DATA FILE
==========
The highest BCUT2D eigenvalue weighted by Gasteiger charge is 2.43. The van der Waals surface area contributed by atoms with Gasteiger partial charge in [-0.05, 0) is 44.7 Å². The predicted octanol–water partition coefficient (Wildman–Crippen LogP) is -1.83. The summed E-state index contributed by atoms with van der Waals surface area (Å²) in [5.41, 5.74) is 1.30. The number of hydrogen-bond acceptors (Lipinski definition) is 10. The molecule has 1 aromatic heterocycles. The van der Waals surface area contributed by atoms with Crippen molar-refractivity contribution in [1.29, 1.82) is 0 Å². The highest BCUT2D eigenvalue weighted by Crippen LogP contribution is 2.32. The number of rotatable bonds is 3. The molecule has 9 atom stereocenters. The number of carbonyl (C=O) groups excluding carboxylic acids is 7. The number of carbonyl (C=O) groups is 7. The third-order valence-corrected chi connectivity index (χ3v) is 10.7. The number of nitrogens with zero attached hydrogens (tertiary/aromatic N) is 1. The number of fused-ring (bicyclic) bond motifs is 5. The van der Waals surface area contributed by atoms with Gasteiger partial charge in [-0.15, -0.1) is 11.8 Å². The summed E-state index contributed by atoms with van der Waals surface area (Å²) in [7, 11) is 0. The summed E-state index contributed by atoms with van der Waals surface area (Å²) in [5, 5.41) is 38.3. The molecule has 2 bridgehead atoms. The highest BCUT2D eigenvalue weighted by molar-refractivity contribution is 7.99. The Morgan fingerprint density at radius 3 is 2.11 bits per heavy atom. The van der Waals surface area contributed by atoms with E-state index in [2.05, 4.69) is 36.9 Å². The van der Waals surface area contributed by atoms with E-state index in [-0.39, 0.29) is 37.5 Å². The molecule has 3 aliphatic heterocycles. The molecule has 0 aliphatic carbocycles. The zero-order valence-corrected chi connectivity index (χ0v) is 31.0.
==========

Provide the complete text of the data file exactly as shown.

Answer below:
The highest BCUT2D eigenvalue weighted by Gasteiger charge is 2.43. The van der Waals surface area contributed by atoms with Gasteiger partial charge in [-0.05, 0) is 44.7 Å². The predicted octanol–water partition coefficient (Wildman–Crippen LogP) is -1.83. The summed E-state index contributed by atoms with van der Waals surface area (Å²) in [5.41, 5.74) is 1.30. The number of hydrogen-bond acceptors (Lipinski definition) is 10. The molecule has 1 aromatic heterocycles. The van der Waals surface area contributed by atoms with Crippen molar-refractivity contribution in [1.29, 1.82) is 0 Å². The highest BCUT2D eigenvalue weighted by Crippen LogP contribution is 2.32. The number of rotatable bonds is 3. The molecule has 9 atom stereocenters. The number of carbonyl (C=O) groups excluding carboxylic acids is 7. The number of carbonyl (C=O) groups is 7. The third-order valence-corrected chi connectivity index (χ3v) is 10.7. The number of nitrogens with zero attached hydrogens (tertiary/aromatic N) is 1. The number of fused-ring (bicyclic) bond motifs is 5. The van der Waals surface area contributed by atoms with Gasteiger partial charge in [-0.15, -0.1) is 11.8 Å². The summed E-state index contributed by atoms with van der Waals surface area (Å²) in [7, 11) is 0. The summed E-state index contributed by atoms with van der Waals surface area (Å²) in [5, 5.41) is 38.3. The molecule has 2 bridgehead atoms. The highest BCUT2D eigenvalue weighted by molar-refractivity contribution is 7.99. The Morgan fingerprint density at radius 3 is 2.11 bits per heavy atom. The van der Waals surface area contributed by atoms with E-state index in [2.05, 4.69) is 36.9 Å². The van der Waals surface area contributed by atoms with E-state index in [-0.39, 0.29) is 37.5 Å². The molecule has 3 aliphatic heterocycles. The molecule has 0 aliphatic carbocycles. The zero-order valence-corrected chi connectivity index (χ0v) is 31.0.